** Associate Professor, Department of Obstetrics and Gynaecology, Faculty of Health Sciences, University of Cape Town
*** Save the Children
Background The fourth Millennium Development Goal (MDG) aims to reduce the number of children who die under the age of five. Currently, 43% (3.1 million) of all child deaths worldwide occur under 28 days of age. The most common cause of neonatal death is complications of preterm birth. Intrapartum related events (“birth asphyxia”) in term infants is ranked second. Good intrapartum care, with partograph use and correct fetal heart rate monitoring (FHRM) can reduce both intrapartum and neonatal mortality and morbidity. This study aimed to investigate midwives’ knowledge, attitudes and current practises regarding fetal heart rate monitoring and partograph use.
The study took place at Mowbray Maternity Hospital (MMH) which is a referral hospital providing public maternal and neonatal services to a designated drainage region. Each month there are over 800 births at MMH of which 300 are by Caesarean section. Interviews were done in February 2013. All midwives who work in a labour ward in MMH were eligible for inclusion in the study. Midwives who had never worked at a labour ward were understandably excluded. All midwives who met the inclusion criteria had the option to decline participation.
The study was approved by the ethics committees of the University of Cape Town and of MMH (approval number HREC 555/2012). All midwives who participated in interviews, focus groups and knowledge assessments signed an informed consent form.
In depth interviews and a knowledge assessment were used. After completion of the in-depth interview, the midwives were asked to fill out a theory assessment. This consisted of a case study and 15 multiple choice questions on FHRM.
A questionnaire with open-ended questions was prepared to investigate the FHRM knowledge, attitudes and reported practises of experienced midwives and junior midwives. This knowledge is crucial in order to better understand the enablers and barriers to optimal fetal monitoring. The midwives that participated in these interviews also completed a knowledge assessment that was comprised of a case study and multiple choice questions. One trained counsellor midwife conducted and facilitated all of the interviews and focus groups.
The in-depth interviews and focus group conversations were recorded and transcribed. Themes and patterns in the transcripts were identified and organised into categories. Patterns within and between the different categories were found and these findings were used to reach an overall interpretation of the results. The written theory assessments were marked, and the participants’ scores were compared.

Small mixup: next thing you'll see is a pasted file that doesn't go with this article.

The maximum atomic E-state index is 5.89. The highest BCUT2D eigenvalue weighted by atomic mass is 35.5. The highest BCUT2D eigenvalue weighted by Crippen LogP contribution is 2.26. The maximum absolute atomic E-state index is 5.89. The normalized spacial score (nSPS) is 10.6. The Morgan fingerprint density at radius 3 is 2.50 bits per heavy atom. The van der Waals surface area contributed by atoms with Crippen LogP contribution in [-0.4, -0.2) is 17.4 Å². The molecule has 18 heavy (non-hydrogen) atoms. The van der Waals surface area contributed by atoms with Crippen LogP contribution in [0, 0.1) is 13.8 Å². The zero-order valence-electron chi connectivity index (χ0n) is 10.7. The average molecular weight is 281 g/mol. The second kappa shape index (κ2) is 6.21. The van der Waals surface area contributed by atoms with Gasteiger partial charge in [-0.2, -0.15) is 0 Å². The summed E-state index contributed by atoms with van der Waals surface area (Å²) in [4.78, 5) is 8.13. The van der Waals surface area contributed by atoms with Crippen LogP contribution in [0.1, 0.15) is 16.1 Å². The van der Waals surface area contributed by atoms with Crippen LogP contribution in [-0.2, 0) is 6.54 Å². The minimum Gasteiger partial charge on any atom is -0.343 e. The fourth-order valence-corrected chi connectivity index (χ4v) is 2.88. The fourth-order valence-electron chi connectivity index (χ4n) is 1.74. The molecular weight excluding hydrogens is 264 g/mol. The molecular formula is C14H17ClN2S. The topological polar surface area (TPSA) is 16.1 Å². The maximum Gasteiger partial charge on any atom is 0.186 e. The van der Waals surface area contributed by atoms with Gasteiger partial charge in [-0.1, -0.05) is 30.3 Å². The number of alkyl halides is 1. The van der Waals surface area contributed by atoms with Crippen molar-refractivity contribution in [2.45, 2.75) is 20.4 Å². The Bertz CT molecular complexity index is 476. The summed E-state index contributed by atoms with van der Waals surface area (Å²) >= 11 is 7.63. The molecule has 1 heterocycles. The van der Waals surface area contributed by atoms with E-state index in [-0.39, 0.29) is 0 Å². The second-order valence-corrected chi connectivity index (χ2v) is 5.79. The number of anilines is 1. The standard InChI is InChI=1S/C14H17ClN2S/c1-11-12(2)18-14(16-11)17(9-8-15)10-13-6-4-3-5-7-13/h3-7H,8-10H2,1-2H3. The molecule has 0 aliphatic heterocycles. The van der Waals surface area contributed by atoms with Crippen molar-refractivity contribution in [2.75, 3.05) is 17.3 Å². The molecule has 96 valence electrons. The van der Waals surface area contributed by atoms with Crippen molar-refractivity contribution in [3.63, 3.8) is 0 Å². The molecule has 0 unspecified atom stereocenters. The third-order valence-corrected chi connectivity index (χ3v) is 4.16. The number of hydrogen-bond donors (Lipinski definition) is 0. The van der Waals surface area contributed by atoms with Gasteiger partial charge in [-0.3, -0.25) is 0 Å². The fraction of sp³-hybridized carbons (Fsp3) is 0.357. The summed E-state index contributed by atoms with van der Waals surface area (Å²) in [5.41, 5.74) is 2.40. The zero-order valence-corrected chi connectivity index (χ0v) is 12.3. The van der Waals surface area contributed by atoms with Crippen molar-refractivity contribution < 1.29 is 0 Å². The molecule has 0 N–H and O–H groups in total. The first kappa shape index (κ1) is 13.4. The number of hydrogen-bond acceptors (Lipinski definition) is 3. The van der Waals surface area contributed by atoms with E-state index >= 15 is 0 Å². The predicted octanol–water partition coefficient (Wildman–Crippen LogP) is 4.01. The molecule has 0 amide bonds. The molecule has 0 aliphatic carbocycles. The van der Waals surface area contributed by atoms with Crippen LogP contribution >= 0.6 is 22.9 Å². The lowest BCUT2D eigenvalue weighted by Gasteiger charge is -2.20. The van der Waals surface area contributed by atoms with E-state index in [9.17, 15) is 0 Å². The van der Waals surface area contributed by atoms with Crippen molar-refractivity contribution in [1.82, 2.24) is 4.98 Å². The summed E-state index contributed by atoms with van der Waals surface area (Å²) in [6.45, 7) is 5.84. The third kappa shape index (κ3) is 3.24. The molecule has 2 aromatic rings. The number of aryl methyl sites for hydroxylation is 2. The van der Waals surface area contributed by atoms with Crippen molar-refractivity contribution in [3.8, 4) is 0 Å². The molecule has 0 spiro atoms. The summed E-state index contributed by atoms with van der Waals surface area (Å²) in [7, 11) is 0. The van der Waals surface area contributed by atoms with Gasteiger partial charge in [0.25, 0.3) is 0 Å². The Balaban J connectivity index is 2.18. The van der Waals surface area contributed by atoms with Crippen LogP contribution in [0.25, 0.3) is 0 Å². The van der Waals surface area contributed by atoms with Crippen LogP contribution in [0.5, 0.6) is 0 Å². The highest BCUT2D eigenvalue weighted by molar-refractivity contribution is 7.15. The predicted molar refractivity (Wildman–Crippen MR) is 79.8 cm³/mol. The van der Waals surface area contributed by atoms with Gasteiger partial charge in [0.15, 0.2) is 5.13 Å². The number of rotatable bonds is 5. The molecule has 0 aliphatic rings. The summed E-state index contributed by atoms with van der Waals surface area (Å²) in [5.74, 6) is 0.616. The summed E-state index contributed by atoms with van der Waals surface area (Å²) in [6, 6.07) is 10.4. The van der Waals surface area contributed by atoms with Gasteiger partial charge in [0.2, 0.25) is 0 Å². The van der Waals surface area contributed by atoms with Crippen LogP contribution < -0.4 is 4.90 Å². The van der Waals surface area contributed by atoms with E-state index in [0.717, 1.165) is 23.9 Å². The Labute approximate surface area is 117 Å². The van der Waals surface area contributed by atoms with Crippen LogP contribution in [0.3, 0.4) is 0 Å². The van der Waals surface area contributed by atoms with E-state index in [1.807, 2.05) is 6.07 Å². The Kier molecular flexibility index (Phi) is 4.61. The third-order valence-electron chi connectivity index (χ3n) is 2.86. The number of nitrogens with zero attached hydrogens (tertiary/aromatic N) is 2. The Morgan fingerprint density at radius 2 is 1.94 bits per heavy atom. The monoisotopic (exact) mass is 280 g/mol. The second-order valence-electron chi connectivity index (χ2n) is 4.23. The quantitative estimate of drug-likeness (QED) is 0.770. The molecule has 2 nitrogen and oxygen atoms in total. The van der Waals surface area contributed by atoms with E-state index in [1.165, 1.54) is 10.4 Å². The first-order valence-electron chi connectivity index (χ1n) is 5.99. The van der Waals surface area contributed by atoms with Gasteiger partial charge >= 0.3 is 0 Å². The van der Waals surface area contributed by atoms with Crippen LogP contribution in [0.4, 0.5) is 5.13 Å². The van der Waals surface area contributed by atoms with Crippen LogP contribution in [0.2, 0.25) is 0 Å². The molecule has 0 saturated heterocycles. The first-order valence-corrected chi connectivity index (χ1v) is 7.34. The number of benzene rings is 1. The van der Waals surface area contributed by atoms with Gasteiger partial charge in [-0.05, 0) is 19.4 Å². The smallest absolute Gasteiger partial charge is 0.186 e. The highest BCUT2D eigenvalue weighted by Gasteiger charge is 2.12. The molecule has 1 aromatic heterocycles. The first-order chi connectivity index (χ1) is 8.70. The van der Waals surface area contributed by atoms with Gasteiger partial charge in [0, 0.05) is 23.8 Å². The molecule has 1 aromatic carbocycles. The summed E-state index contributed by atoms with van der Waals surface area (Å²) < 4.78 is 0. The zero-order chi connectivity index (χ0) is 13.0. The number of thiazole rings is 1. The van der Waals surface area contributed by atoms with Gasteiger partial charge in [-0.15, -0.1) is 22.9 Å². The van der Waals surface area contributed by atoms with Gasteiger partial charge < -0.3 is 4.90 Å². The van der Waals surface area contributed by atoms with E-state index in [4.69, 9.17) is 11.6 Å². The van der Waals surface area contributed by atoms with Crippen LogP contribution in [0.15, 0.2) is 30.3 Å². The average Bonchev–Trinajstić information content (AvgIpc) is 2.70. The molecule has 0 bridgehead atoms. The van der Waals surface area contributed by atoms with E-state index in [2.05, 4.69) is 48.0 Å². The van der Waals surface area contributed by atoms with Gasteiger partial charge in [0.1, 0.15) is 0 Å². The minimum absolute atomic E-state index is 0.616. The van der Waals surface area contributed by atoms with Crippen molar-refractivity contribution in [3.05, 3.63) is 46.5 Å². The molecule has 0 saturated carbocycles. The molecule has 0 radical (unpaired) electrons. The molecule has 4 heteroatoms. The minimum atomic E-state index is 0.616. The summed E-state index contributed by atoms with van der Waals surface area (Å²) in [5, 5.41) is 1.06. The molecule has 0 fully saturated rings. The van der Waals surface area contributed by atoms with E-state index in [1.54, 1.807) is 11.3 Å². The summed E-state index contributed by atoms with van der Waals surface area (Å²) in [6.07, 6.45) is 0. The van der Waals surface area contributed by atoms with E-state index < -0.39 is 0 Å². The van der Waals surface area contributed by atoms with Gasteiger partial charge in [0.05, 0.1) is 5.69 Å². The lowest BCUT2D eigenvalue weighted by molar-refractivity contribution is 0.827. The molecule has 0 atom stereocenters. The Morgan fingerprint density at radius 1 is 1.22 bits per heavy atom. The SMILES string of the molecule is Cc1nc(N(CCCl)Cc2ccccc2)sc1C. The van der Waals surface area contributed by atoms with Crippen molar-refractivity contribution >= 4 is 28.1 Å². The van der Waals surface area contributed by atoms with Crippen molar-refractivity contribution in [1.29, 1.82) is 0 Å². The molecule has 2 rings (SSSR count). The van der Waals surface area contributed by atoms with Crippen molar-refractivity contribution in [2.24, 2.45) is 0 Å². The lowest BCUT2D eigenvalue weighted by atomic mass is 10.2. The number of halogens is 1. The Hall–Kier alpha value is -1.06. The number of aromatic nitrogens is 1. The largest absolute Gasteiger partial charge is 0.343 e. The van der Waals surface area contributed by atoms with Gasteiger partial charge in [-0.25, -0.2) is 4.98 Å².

In depth interviews
Fourteen midwives from MMH were interviewed individually and 14 midwives participated in two separate focus groups. The midwives were randomly assigned for individual interviews or focus groups. Some were interviewed both individually and in the focus groups. In total 24 different midwives took part in the interviews. The focus group midwives were divided in two groups: midwives with several years of work experience, and junior midwives who had started working a month before recruitment took place.
Attitude towards fetal monitoring
Midwives were asked for their thoughts on fetal heart rate monitoring. All participants viewed it as a necessary and important part of their responsibility:
“…I feel that it is something that should be done, you can save a baby’s life. It is not just the baby that dies, if the baby dies it also affects the mom and the family. So it is very important…”
Most answers showed an understanding of the urgency of fetal heart rate monitoring due to the tenuous nature of labour and delivery. A mother can be low-risk the one moment and high-risk and in need of special care the next moment:
“… If we don’t look after the fetal heart and it goes in distress and you don’t pick it up, the baby will die. It is irresponsible to not look after the fetal heart. Basically the most important thing you need to do is monitoring because you want a good outcome from labour. A healthy baby and happy mother…”
Training regarding fetal heart rate monitoring does not get the attention it deserves according to the junior midwives. As a result, our sample of junior midwives indicated that they do not feel confident when they need to monitor a fetus:
“…I feel that I am not very confident. It is because I do not really want to ask, when there is someone higher I will ask but I am scared. I feel that we need more training. Now I know what can go wrong, but I do not know how to respond to it…”
The experienced midwives said that their knowledge was not really a problem; they felt confident. However, they indicated that they did not always use their knowledge and relied on the CTG too much. They acknowledged that it is not just about picking up abnormalities but also responding to them: